Robert Jeffress: There’s No Constitutional Separation of Church and State and Thank God Trump Understands That

Pastor Robert Jeffress of First Baptist Church in Dallas is one of President Donald Trump's most zealous supporters. (Image from video of appearance at National Quartet Convention)

Robert Jeffress, one of President Donald Trump’s most vocal evangelical Christian supporters, told a gospel music gathering in Tennessee this week, “There is no such thing as a separation of church and state in the Constitution.”

Jeffress was asked whether the Constitution mandates that public discourse be “totally secular.” Jeffress began his response by saying that the separation of church and state doesn’t exist in the Constitution and that the First Amendment was intended only to prevent the establishment of a state church that could coerce people to worship.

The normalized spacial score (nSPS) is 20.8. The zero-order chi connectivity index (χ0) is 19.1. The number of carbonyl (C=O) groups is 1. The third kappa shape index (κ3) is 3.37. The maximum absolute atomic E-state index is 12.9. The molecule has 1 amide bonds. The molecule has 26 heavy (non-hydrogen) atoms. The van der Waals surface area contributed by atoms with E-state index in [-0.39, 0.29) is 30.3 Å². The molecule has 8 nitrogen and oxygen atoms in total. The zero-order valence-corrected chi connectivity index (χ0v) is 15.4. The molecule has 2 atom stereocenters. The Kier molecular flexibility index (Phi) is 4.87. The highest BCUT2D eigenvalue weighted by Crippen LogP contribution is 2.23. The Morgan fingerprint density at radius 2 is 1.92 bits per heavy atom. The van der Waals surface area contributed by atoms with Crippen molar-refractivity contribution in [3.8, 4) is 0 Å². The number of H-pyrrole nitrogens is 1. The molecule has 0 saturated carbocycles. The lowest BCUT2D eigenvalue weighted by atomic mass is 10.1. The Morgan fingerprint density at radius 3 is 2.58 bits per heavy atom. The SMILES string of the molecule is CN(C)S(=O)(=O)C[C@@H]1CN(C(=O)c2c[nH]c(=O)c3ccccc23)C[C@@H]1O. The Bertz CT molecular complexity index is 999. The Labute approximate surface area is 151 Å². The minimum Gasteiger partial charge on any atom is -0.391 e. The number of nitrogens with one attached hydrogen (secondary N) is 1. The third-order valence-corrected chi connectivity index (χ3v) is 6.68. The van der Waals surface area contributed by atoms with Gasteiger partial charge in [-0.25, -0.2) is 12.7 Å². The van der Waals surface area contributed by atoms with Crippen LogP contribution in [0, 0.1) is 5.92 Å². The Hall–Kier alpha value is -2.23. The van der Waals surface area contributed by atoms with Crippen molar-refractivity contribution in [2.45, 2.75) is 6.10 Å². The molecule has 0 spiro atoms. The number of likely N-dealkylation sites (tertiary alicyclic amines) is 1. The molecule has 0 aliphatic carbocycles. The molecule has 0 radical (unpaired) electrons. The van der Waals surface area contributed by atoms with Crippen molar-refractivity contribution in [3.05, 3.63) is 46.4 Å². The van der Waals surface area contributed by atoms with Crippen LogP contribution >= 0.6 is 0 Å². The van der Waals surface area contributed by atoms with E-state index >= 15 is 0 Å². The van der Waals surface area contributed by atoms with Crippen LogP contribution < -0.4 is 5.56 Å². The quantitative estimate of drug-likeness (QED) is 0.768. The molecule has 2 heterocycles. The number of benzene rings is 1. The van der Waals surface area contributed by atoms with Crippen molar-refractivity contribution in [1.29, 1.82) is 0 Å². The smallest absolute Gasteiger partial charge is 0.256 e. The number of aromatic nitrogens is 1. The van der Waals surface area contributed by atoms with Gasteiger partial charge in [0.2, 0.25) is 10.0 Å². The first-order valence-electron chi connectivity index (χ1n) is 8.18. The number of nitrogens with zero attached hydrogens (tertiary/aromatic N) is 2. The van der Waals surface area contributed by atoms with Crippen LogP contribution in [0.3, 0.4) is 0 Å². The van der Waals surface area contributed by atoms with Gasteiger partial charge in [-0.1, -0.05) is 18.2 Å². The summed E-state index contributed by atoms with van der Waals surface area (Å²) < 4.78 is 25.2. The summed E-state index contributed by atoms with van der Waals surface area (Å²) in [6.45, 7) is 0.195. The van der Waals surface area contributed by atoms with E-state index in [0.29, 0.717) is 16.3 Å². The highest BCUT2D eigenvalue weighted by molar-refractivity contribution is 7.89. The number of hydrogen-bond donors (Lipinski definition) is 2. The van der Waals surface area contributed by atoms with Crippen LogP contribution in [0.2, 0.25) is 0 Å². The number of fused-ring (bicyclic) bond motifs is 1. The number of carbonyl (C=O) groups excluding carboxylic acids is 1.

As he got rolling, Jeffress became more emphatic and agitated about 20th Century Supreme Court rulings on church-state separation.

“We have allowed the secularists, the atheists, the humanists to hijack our Constitution and pervert it into something our forefathers never intended,” he said.

As the audience stood and cheered, Jeffress added, “And I’m gonna say this. I’m gonna say this, and it may cost me some book sales, but I’m gonna say it anyway.”

“Thank God,” he shouted, “we have a president like Donald J. Trump who understands that.”

Jeffress went on to predict Trump’s place in history:

I don’t like seeing my friend under attack like he is under right now, but I don’t like the prospect of what’s going to happen in America if we allow the left to seize control of this country again. And I believe one of the great ironies of history is gonna be this: When the historians look back, they are gonna say with great surprise, that it was a secular, billionaire real estate tycoon from New York City who became the most pro-life, pro-religious liberty, and pro-Israel president in history.

Video of Jeffress’s remarks were distributed by a public relations firm promoting the National Quartet Convention, which describes itself as “Gospel music’s largest annual event.”